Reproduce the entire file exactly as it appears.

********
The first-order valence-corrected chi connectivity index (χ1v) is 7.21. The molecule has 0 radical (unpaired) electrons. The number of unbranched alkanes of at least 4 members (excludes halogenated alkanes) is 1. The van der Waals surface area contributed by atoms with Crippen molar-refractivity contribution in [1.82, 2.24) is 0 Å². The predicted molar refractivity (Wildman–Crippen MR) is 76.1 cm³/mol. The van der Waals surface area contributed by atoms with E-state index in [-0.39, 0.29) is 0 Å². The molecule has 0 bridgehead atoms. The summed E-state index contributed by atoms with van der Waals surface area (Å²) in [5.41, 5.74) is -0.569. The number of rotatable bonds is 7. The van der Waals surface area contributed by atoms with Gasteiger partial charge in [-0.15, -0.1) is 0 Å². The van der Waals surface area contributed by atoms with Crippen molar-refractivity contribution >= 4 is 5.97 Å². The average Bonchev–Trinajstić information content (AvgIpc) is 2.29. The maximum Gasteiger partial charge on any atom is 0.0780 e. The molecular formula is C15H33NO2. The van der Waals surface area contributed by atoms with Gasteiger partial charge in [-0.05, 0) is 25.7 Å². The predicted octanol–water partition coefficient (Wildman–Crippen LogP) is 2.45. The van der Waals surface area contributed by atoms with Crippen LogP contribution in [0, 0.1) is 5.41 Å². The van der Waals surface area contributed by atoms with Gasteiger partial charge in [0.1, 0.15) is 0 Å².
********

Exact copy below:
The first-order valence-corrected chi connectivity index (χ1v) is 7.21. The molecule has 0 radical (unpaired) electrons. The number of unbranched alkanes of at least 4 members (excludes halogenated alkanes) is 1. The van der Waals surface area contributed by atoms with Crippen molar-refractivity contribution in [1.82, 2.24) is 0 Å². The predicted molar refractivity (Wildman–Crippen MR) is 76.1 cm³/mol. The van der Waals surface area contributed by atoms with E-state index in [-0.39, 0.29) is 0 Å². The molecule has 0 bridgehead atoms. The summed E-state index contributed by atoms with van der Waals surface area (Å²) in [5.41, 5.74) is -0.569. The number of rotatable bonds is 7. The van der Waals surface area contributed by atoms with Gasteiger partial charge in [-0.15, -0.1) is 0 Å². The van der Waals surface area contributed by atoms with Crippen molar-refractivity contribution >= 4 is 5.97 Å². The average Bonchev–Trinajstić information content (AvgIpc) is 2.29. The maximum Gasteiger partial charge on any atom is 0.0780 e. The molecular formula is C15H33NO2. The van der Waals surface area contributed by atoms with Gasteiger partial charge in [-0.05, 0) is 25.7 Å². The predicted octanol–water partition coefficient (Wildman–Crippen LogP) is 2.45. The van der Waals surface area contributed by atoms with Crippen LogP contribution in [0, 0.1) is 5.41 Å². The van der Waals surface area contributed by atoms with Gasteiger partial charge in [0.1, 0.15) is 0 Å².